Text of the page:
Thursday, July 30, 2009

Anglican leader's concern for unity reflects Vatican concerns

Vatican concerns about how some recent decisions of the U.S. Episcopal Church will impact the search for full Anglican-Roman Catholic unity are echoed in a reflection by Anglican Archbishop Rowan Williams of Canterbury, the head of the Anglican Communion.

Writing July 27 about the Episcopal Church's recent general convention, Archbishop Williams repeatedly referred to the need to keep in mind the ecumenical implications of local church decisions in addition to their impact on the unity of the Anglican Communion as a whole.

Archbishop Williams' reflection, titled "Communion, Covenant and Our Anglican Future," was published on the archbishop's Web site at

In a statement July 29, the Pontifical Council for Promoting Christian Unity noted Archbishop Williams' concern for maintaining the unity of the Anglican Communion through common faith and practice based on Scripture and tradition.

The Vatican office "supports the archbishop in his desire to strengthen these bonds of communion, and to articulate more fully the relationship between the local and the universal within the church," the statement said.

"It is our prayer that the Anglican Communion, even in this difficult situation, may find a way to maintain its unity and its witness to Christ as a worldwide communion," it added.

The Episcopal Church's general convention adopted two resolutions that may further strain relations within the Anglican Communion and with the Catholic Church: One affirmed that all ordained ministries, including the office of bishop, are open to all the baptized, including gays and lesbians; the other called for the collection and development of theological resources for the blessing of same-sex unions.

Last year the Lambeth Conference, a gathering of leaders from around the Anglican Communion, strongly urged all members of the communion to respect moratoriums on ordaining openly gay bishops and on blessing same-sex unions.

After their general convention, the leaders of the Episcopal Church wrote to Archbishop Williams, saying that their resolutions do not signal the end of the moratoriums, but rather describe the position of the U.S. church.

Pope Benedict XVI and his top ecumenical officer have said the Episcopal Church's position on homosexuality and its ordination of women as priests and bishops make full Anglican-Roman Catholic unity appear impossible.

Cardinal Walter Kasper, president of the Pontifical Council for Promoting Christian Unity, told the Lambeth Conference last year that what is at stake "is nothing other than our faithfulness to Christ himself."

While recognizing the Episcopalians' desire to respond to what they see as a pastoral need, he said the Catholic Church is convinced that its teaching that homosexual activity is sinful "is well-founded in the Old and in the New Testament" as well as in Christian tradition.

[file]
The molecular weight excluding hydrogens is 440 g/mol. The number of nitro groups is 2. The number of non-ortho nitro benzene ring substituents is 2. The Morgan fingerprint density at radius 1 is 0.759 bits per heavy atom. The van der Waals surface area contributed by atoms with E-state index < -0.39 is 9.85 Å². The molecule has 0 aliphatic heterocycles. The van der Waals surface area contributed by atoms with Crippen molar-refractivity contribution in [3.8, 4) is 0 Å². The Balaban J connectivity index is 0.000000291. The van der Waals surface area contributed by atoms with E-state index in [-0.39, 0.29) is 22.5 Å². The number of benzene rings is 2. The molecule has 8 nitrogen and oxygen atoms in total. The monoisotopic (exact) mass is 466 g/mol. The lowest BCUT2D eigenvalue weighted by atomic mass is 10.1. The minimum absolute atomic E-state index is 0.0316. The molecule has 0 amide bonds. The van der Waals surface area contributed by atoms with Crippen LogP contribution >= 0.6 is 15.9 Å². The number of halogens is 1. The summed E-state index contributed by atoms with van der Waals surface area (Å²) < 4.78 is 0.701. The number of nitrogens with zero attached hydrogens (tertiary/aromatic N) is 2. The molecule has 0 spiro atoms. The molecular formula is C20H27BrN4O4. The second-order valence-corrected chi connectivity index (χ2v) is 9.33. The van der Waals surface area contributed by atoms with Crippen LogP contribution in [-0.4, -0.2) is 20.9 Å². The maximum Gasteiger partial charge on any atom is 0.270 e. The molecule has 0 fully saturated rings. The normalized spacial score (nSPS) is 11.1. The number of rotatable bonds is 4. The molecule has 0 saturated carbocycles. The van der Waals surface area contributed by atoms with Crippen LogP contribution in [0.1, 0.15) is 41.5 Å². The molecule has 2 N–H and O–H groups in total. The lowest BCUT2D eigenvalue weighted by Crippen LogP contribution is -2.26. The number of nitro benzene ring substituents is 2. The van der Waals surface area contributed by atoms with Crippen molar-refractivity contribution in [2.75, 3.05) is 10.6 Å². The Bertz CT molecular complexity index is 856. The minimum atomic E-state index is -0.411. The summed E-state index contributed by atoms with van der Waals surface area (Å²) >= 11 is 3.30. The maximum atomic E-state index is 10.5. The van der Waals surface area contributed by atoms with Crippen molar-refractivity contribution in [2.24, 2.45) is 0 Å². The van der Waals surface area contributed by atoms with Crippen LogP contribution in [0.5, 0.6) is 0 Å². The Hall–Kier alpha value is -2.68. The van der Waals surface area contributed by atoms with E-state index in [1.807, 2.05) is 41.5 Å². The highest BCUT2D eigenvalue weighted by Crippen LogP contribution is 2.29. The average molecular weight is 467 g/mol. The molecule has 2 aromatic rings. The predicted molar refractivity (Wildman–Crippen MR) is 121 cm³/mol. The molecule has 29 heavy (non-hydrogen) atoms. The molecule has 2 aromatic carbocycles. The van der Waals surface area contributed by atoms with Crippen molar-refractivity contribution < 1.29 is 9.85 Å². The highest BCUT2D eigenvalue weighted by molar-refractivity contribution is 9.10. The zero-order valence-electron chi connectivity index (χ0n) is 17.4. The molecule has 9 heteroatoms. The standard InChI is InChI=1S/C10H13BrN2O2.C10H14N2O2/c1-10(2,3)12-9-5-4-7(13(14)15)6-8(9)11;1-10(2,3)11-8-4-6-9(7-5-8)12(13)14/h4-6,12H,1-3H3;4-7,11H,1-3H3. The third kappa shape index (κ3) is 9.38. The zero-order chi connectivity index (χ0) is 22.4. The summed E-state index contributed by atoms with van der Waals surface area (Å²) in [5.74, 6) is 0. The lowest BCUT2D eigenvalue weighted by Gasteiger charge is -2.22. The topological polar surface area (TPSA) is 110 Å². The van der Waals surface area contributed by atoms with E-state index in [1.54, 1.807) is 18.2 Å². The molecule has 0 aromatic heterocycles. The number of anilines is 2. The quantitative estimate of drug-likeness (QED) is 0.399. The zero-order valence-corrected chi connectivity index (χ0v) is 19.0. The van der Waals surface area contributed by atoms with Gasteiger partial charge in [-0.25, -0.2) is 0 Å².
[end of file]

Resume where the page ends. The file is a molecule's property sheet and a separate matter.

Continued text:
And, the cardinal said, the Catholic Church also believes the fact that Christ chose only men to be his apostles means the church is not authorized to ordain women.

Responding to challenges posed by modern sensitivities requires solutions that are clearly in line with the teaching of the Gospel and of Christian tradition, recognized not only by Roman Catholics, but also by the Orthodox and Oriental Orthodox, Cardinal Kasper had said.

In his reflection July 27, Archbishop Williams said the Anglican Communion clearly opposes prejudice against homosexual people and denounces any attempt to limit their civil liberties.

But, the archbishop said, "if society changes its attitudes, that change does not of itself count as a reason for the church to change its discipline."

"In the light of the way in which the church has consistently read the Bible for the last 2,000 years," he said, any major change in church practice must have "a strong level of consensus and solid theological grounding," as well as take into account "the teachings of ecumenical partners."

Recognizing the authority of and particular circumstances faced by local churches, the archbishop still insisted that a local church needs "some way of including in its discernment the judgment of the wider church. Without this, it risks becoming unrecognizable to other local churches, pressing ahead with changes that render it strange to Christian sisters and brothers across the globe."

Accepting major changes to church discipline and practice without the consensus of the entire communion, he said, "would be to re-conceive the Anglican Communion as essentially a loose federation of local bodies with a cultural history in common, rather than a theologically coherent 'community of Christian communities.'"

Archbishop Williams' reflection theorized that the future of the Anglican Communion may involve two styles of relationships: one that fully shares "a vision of how the church should be and behave," and another less formal style of associated churches that work together in areas of common agreement.

Anglican Communion representatives to ecumenical and interfaith dialogues would be drawn only from members who fully share the communion's vision and teachings so that the Anglicans' ecumenical partners would know who they are talking to at the dialogue meetings, he said.

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